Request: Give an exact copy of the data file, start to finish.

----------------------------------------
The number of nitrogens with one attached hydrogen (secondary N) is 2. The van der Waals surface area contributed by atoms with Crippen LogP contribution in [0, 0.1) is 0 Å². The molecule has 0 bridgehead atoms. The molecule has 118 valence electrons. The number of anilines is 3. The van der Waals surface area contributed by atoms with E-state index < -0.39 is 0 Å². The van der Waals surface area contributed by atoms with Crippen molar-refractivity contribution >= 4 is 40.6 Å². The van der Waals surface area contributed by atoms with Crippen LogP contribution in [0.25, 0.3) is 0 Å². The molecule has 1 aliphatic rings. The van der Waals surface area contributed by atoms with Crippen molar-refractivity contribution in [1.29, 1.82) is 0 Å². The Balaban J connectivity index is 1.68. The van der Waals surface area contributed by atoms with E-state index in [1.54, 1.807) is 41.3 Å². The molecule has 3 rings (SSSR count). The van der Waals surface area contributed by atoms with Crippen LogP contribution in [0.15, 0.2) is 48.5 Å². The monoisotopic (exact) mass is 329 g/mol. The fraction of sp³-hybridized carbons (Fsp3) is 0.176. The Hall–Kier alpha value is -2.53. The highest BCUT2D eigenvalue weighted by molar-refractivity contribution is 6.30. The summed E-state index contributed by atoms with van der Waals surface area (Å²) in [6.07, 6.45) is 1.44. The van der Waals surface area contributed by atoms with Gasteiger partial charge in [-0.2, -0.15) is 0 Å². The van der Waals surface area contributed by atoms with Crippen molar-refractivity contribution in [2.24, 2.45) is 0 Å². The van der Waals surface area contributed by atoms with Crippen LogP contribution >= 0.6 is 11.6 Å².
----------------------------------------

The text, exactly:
The number of nitrogens with one attached hydrogen (secondary N) is 2. The van der Waals surface area contributed by atoms with Crippen LogP contribution in [0, 0.1) is 0 Å². The molecule has 0 bridgehead atoms. The molecule has 118 valence electrons. The number of anilines is 3. The van der Waals surface area contributed by atoms with E-state index < -0.39 is 0 Å². The van der Waals surface area contributed by atoms with Crippen molar-refractivity contribution >= 4 is 40.6 Å². The van der Waals surface area contributed by atoms with Crippen LogP contribution in [0.25, 0.3) is 0 Å². The molecule has 1 aliphatic rings. The van der Waals surface area contributed by atoms with Crippen molar-refractivity contribution in [1.29, 1.82) is 0 Å². The Balaban J connectivity index is 1.68. The van der Waals surface area contributed by atoms with E-state index in [1.54, 1.807) is 41.3 Å². The molecule has 3 rings (SSSR count). The van der Waals surface area contributed by atoms with Crippen LogP contribution in [0.15, 0.2) is 48.5 Å². The monoisotopic (exact) mass is 329 g/mol. The fraction of sp³-hybridized carbons (Fsp3) is 0.176. The Hall–Kier alpha value is -2.53. The highest BCUT2D eigenvalue weighted by molar-refractivity contribution is 6.30. The summed E-state index contributed by atoms with van der Waals surface area (Å²) in [6.07, 6.45) is 1.44. The van der Waals surface area contributed by atoms with Gasteiger partial charge in [-0.2, -0.15) is 0 Å². The van der Waals surface area contributed by atoms with Crippen molar-refractivity contribution in [2.24, 2.45) is 0 Å². The van der Waals surface area contributed by atoms with Crippen LogP contribution >= 0.6 is 11.6 Å².